from here you can see forever

pigeons in boston commonThe Granary Burying Ground is the third oldest cemetery in Boston and many local and national celebrities are buried there.  It was opened in 1660 when the oldest cemetery in the city, King’s Chapel filled up.  It was named after the granary building that once stood next to it (food storage next to a field full of dead people…what a novel idea.)  Today the cemetery is ringed with moderately tall high rises that may be apartments or offices.  They are not obnoxious or intrusive but seem almost to wrap the burying ground in a protective embrace.  The side fronting the street has an old wrought iron fence to which is attached various plaques commemorating famous personages buried there.  Nearly all the stones are slate are carved with some variation of the winged skull common on grave markers of the colonial era.

The cemetery occupies land that was once part of Boston Common and that was my next stop.  I am a sucker for public parks in big cities.  Central Park.  St. James Park.  Balboa Park.  Les Tuileries.  Golden Gate.  The Mall.  Of course, when Boston Common was established (mid 1630s) there wasn’t much to Boston and it was intended as a true common, a place where local citizens could graze their cattle.  Now it is one of the oldest public parks in the U.S.  And on a cold bright winter day it was packed.  It is not a large park.  It has a pond that now being used for ice skating.  It has a handful of large monuments.  It has various walking paths and big open spaces where people had their dogs off-leash in defiance of the signs posted everywhere.  There are large flocks of pigeons that look at all passersby hopefully.  There is a bandstand.

After walking through the park and watching the skating for a bit I walked up to the statehouse, which sits on a hill over the park, and then cut into the old streets of Beacon Hill.  Beacon Hill is the highest point in Boston, although since the skyscrapers of the financial district are now much taller it is hard to tell.  Traditionally though it was the pinnacle of Boston, up above the noisy, crowded, smelly, dangerous wharf areas, away from the mosquito-infested marshes, up where you could catch a nice breeze on a summer’s day.  So of course the rich gravitated up that way and there they remain, in charming old rowhouses sited along tree-lined brick sidewalks.  A few of the narrower alleys and side lanes are still cobbled.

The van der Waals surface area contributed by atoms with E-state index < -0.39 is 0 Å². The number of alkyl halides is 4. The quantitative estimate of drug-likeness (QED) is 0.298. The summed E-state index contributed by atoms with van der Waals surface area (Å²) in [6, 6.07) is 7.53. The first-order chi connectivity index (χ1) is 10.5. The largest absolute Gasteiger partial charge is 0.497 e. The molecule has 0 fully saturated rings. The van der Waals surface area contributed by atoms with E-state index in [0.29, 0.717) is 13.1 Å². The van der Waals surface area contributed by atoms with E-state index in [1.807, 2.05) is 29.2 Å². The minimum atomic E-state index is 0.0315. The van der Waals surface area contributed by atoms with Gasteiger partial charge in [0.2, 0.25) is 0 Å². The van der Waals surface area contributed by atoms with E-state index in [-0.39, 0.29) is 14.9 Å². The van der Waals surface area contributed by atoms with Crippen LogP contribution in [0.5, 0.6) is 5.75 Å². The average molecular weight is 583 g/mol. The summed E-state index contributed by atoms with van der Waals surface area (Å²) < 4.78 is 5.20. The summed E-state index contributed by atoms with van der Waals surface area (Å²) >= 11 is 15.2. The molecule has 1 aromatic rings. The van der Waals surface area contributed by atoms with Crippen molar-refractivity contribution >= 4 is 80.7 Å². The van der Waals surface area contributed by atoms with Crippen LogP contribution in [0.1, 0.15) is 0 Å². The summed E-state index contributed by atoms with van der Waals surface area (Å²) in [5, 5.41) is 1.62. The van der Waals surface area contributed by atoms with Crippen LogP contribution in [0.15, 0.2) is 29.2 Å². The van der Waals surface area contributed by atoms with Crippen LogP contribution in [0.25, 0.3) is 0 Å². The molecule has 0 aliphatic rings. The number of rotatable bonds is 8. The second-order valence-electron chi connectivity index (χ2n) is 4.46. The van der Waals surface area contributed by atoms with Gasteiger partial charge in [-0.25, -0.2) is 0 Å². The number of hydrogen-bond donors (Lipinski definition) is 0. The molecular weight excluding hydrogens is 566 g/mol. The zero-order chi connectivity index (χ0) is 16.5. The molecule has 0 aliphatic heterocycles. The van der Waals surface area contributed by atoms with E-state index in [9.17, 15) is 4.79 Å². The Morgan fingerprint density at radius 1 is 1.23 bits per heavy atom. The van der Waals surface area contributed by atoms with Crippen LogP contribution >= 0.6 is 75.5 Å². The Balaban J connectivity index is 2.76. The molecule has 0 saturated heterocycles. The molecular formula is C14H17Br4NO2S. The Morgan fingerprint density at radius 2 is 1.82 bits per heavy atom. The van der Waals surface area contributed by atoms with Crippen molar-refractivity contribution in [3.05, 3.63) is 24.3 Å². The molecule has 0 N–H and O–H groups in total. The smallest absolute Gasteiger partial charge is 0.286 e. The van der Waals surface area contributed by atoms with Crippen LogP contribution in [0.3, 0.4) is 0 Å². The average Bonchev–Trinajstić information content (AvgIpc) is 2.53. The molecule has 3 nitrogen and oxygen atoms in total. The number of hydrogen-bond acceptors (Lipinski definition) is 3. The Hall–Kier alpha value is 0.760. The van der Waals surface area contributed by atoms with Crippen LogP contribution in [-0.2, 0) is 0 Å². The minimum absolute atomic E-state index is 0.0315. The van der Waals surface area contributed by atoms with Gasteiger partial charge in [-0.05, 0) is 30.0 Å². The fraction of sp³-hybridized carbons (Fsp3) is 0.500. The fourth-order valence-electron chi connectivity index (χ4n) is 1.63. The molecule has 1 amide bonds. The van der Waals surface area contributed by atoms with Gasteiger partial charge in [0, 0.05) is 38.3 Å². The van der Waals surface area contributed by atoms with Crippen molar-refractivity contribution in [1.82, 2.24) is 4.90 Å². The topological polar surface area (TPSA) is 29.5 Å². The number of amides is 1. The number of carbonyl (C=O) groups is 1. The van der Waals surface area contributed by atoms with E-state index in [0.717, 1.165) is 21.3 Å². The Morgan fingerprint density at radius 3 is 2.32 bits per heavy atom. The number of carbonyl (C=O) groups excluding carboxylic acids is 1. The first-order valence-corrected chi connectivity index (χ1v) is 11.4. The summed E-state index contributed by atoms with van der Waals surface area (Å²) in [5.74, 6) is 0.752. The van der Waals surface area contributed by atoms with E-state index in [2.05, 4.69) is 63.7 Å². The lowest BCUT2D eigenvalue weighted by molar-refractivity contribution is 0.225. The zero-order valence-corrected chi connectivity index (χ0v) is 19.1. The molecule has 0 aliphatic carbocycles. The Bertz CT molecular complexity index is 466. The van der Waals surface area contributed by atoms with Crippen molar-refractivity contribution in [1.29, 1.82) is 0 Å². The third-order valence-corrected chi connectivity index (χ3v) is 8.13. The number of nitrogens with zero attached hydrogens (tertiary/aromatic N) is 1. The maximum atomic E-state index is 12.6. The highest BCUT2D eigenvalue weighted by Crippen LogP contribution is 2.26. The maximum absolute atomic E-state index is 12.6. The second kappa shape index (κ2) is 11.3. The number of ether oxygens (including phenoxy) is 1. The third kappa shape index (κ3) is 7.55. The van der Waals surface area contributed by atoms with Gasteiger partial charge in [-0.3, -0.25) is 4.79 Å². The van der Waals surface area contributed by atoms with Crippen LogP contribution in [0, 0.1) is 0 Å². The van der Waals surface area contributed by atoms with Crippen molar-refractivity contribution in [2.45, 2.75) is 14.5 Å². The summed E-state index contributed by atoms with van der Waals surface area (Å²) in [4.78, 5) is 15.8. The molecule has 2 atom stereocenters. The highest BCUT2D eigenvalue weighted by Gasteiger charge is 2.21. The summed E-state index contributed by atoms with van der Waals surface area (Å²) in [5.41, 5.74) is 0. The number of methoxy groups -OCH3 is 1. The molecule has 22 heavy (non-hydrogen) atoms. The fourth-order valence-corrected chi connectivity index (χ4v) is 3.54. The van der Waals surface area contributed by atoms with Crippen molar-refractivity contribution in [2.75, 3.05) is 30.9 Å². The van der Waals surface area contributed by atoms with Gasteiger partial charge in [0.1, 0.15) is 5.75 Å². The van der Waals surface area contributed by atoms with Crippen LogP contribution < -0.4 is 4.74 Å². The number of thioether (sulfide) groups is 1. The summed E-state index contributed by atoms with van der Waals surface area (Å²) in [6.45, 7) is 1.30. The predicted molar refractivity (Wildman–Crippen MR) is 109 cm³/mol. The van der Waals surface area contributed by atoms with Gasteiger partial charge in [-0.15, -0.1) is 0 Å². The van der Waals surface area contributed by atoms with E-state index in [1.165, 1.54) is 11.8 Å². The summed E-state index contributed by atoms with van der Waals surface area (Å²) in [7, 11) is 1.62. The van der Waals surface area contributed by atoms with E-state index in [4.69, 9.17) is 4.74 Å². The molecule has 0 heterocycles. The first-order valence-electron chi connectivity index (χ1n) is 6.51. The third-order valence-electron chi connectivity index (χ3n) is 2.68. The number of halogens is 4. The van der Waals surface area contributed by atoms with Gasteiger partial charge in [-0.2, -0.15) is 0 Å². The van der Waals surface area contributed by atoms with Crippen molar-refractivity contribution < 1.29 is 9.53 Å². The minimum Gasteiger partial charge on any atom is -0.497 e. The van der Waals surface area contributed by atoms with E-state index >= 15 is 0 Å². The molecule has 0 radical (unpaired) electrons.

At the base of Beacon Hill across from Mass General, I stopped for lunch.  Then I walked back over Beacon Hill to the Public Garden, a piece of land appended to Boston Common.  It also has a pond, or lagoon, which was entirely frozen over.  So frozen over in fact that people were walking across it, playing on it, using it as a shortcut through the park, etc.   After marveling at this for awhile I walked back up to the Common and passed by the Central Burying Ground.  This is the fourth oldest of Boston’s Cemeteries.  Although it sits on one side of the park there were no people in it and it was full of squirrels, fat sassy grave-digging squirrels…

By this time I had been on foot for most of seven hours, dusk was settling, and I was thoroughly chilled.  So back to the hotel I went, to warm up over a pint of Bodington’s.

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~ by gun street girl on February 15, 2010.

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